Kid Lit workshops with Luke Aylen

We’re delighted to introduce children’s author Luke Aylen, who will be running workshops for our Kid Lit project.

Q&A with Luke Aylen


Your books are set in wonderful fantasy worlds and magical places. What made you want to write in this genre?

I love the fantasy genre! I’m actually not that interested in books set in our own time and place. I love escaping to somewhere so completely new and different where I have to set aside all my expectations and beliefs about the world and enter into something completely different. It sets my imagination on fire and is a huge amount of fun. If I’m ever sad or worried, tired or overwhelmed, taking a trip into a fantasy world brings me back to life.

While that may sound a bit like burying my head in the sand, what I’ve actually found is that my totally entering into another world, it makes me think more deeply about my own life and our own world. I think this is why I love writing fantasy. It takes people to a magical, unfamiliar place and opens up the mind to consider new and strange possibilities. In that place we can think big thoughts, put ourselves in others shoes, or question things that seem unquestionable in the real world. Oh… and I also love dragons.


A row of children sitting on a bench, each holding a brightly coloured book up to their faces


Did you read fantasy books when you were younger? What was your favourite book growing up?

I certainly did. It was quite early on that I came to love fantasy. It probably started with the fantastical takes on our world by people like Roald Dahl. I loved his zany, fun, imaginative stories. As I got a bit older and started reading my first proper novels, I found myself almost always in the fantasy genre.

Choosing one book would be very hard! I loved Artemis Fowl, The Hobbit, The Windsinger Trilogy, and The Amulet of Samarkand.

If I absolutely had to pick a favourite series though, I think it would have to be the Abhorsen Trilogy by Garth Nix. The worldbuilding in those books is phenomenal and I read them time and time again. After a long break, I reread it last year and still loved it as much as when I was growing up!


Sometimes it can be hard to come up with ideas for writing. What do you do to give yourself inspiration?

Often inspiration comes when I least expect it. In the car, on the toilet, in the middle of the night, or when out and about.

I often have to send myself an email with the idea quickly jotted down. Particularly when I’m in bed at 3am and wake up with an idea, I have to get it out of my head immediately before there is any chance of sleeping, otherwise I keep myself up thinking and imagining away all night!

When the ideas are not coming naturally and I need some inspiration. I love to visit very old or beautiful places like medieval castles, mossy woods, or wild valleys. In these places I feel like I’ve stumbled into a story and it gets the creative juices flowing! When possible I like to write in these places so I have a little campervan that I take to wild places and write from!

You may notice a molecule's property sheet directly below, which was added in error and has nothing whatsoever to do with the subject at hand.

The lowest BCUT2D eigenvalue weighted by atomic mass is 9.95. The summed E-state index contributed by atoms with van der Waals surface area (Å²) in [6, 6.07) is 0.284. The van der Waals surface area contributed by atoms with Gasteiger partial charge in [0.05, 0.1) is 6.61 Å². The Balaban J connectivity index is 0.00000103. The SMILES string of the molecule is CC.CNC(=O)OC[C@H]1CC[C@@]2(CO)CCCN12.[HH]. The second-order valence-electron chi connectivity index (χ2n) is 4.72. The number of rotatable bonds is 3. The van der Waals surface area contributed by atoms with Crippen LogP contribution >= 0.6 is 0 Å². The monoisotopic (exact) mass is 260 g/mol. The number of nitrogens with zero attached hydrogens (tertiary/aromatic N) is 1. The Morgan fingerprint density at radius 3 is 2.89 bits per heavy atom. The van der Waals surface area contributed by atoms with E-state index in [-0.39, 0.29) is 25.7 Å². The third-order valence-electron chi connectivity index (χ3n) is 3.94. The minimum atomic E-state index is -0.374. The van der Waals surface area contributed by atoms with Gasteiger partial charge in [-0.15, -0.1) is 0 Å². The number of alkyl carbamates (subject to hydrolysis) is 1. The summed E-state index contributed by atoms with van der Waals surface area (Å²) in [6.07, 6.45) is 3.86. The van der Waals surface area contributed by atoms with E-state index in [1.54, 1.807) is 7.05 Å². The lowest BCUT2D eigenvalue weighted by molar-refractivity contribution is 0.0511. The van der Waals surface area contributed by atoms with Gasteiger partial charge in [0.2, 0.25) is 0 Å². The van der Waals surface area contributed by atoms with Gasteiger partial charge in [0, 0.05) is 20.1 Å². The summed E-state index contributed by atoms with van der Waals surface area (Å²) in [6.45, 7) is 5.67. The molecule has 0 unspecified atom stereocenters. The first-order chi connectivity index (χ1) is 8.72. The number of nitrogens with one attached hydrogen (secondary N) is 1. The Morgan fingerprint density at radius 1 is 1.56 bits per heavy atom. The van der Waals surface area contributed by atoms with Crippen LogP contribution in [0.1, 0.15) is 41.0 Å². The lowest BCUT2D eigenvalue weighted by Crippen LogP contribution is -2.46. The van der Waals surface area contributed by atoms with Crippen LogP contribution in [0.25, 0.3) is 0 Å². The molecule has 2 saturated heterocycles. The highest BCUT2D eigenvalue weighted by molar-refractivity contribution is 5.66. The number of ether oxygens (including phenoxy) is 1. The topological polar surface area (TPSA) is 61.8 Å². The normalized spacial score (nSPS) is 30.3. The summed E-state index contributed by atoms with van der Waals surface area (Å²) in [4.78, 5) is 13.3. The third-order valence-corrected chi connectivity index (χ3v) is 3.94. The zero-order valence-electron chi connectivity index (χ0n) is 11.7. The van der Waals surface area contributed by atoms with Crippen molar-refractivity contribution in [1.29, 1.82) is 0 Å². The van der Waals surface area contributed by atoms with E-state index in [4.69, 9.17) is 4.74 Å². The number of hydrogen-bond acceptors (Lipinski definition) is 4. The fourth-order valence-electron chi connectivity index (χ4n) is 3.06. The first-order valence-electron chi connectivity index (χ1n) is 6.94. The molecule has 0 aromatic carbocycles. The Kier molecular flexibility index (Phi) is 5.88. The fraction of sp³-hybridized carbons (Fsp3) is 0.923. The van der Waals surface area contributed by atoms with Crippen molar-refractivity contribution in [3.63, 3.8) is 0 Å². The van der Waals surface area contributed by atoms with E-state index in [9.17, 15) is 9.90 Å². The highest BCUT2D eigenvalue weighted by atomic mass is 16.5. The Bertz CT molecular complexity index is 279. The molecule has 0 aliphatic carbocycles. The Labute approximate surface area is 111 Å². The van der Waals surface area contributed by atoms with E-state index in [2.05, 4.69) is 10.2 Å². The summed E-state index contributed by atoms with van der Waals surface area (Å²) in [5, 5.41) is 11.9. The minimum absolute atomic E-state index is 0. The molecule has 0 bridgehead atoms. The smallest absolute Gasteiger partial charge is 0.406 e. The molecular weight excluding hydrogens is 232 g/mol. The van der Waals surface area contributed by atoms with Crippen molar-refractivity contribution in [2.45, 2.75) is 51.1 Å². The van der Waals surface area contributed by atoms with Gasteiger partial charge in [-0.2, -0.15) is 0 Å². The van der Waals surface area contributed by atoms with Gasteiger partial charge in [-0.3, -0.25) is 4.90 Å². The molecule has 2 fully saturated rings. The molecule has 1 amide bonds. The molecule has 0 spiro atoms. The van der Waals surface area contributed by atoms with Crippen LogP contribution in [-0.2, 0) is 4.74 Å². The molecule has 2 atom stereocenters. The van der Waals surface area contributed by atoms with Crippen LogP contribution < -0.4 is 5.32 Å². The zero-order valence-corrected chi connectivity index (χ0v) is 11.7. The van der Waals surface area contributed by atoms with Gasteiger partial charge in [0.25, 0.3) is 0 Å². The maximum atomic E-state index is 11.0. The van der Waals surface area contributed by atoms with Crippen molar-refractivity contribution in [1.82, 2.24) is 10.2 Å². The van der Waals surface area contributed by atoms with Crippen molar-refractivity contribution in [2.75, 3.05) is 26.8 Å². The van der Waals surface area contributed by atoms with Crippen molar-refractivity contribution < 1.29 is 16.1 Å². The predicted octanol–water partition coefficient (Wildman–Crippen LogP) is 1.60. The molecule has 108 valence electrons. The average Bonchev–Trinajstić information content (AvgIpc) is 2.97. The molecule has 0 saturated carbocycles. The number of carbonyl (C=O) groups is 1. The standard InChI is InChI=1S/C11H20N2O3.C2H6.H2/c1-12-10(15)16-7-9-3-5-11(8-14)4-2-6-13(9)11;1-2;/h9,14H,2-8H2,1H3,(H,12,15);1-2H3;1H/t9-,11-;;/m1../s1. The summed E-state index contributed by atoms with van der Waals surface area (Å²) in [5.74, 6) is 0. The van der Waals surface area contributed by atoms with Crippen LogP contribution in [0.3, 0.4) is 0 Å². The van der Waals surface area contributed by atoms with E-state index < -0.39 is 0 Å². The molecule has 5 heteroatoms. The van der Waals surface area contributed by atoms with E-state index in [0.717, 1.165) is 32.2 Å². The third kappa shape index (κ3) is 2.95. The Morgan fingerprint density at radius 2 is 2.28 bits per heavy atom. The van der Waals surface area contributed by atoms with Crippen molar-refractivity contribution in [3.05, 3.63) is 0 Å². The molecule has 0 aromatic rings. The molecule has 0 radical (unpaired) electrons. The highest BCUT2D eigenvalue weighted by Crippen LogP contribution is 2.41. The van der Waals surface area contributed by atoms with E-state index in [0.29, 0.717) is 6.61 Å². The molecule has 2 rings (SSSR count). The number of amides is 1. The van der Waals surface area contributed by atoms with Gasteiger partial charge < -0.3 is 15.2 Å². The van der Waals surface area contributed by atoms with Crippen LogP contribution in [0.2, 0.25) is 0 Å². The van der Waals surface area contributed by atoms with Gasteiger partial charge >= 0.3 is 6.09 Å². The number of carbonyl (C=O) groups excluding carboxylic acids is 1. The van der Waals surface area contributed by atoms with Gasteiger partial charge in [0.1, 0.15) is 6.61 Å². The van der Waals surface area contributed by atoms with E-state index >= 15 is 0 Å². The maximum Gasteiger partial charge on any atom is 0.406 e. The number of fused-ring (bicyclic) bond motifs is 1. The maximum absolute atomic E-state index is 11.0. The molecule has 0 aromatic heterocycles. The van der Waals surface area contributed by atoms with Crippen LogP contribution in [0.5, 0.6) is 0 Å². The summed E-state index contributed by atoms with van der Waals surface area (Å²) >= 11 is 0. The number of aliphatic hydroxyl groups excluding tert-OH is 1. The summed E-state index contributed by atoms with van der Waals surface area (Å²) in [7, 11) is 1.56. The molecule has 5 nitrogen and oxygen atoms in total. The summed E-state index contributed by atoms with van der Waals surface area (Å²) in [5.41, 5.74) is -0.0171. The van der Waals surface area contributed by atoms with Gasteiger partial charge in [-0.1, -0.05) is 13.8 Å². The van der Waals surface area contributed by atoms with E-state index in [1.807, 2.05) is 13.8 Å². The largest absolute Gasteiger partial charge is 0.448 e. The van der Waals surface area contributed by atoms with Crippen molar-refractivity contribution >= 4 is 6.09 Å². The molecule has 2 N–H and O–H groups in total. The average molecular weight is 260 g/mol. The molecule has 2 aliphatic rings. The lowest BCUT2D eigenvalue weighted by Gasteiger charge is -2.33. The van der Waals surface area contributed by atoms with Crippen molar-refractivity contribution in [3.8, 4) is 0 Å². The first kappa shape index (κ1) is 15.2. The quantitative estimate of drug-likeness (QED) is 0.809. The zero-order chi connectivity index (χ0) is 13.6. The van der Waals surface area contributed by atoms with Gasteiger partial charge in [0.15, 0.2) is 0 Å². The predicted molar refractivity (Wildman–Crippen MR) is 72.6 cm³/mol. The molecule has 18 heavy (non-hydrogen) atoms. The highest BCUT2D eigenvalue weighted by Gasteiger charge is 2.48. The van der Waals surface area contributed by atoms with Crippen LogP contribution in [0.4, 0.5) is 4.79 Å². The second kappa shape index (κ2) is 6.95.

What advice would you give to someone who wanted to start writing?

My advice is to just do it! To write for yourself and for your own pleasure. Create the adventures, stories and worlds that you want to explore.

Too often people get really caught up on how others will perceive them or their stories. You don’t need to be a published author to write and enjoy it. I wrote for myself only for many years before I was asked to write the An Adventure in Presadia series.

If you do dream of being a professional author, my advice is the same! Writing is like everything else, you learn it by doing it. I still feel like I am learning a lot about writing stories and my own style.

If you do want to get published then it is important to learn to ask for and receive feedback, even the hard stuff! You don’t always need to agree or act on it but a professional author has to understand why people like or dislike their books and it definitely makes you better as an author. My books wouldn’t be half as good if it wasn’t for the friends, editors and other authors who have helped me by giving their honest feedback.

One final thing I would say is to not assume that a writer has to be like something you are not. For a long time I thought I couldn’t be a writer because I am dyslexic and have really bad spelling and handwriting. It’s taken me years to learn that my dyslexia is one of my greatest strengths as it makes my imagination run wild! Everyone will find different parts of the process hard, so if you don’t find writing or reading the easiest, that’s ok! If you love stories and want to create and share them, it’s worth the hard work!


Read Luke’s books

Luke is the author of the Presadia Trilogy, The Mirror and the Mountain, The Forgotten Palace, and The Last Dragon Rider.

Luke will also be selling and signing copies of his books at our Kid Lit event (£7.99 per book or the whole trilogy for a discounted price of £20).

Read more about Luke’s books and the reviews of people who have read them on Amazon or Goodreads.


The Kid Lit Project

Kid Lit is The Courtyard’s Children’s Literacy Project supporting our community in promoting literacy, creative writing and writing resilience following an unprecedented time in our children’s education.

Find out more about our Kid Lit project here.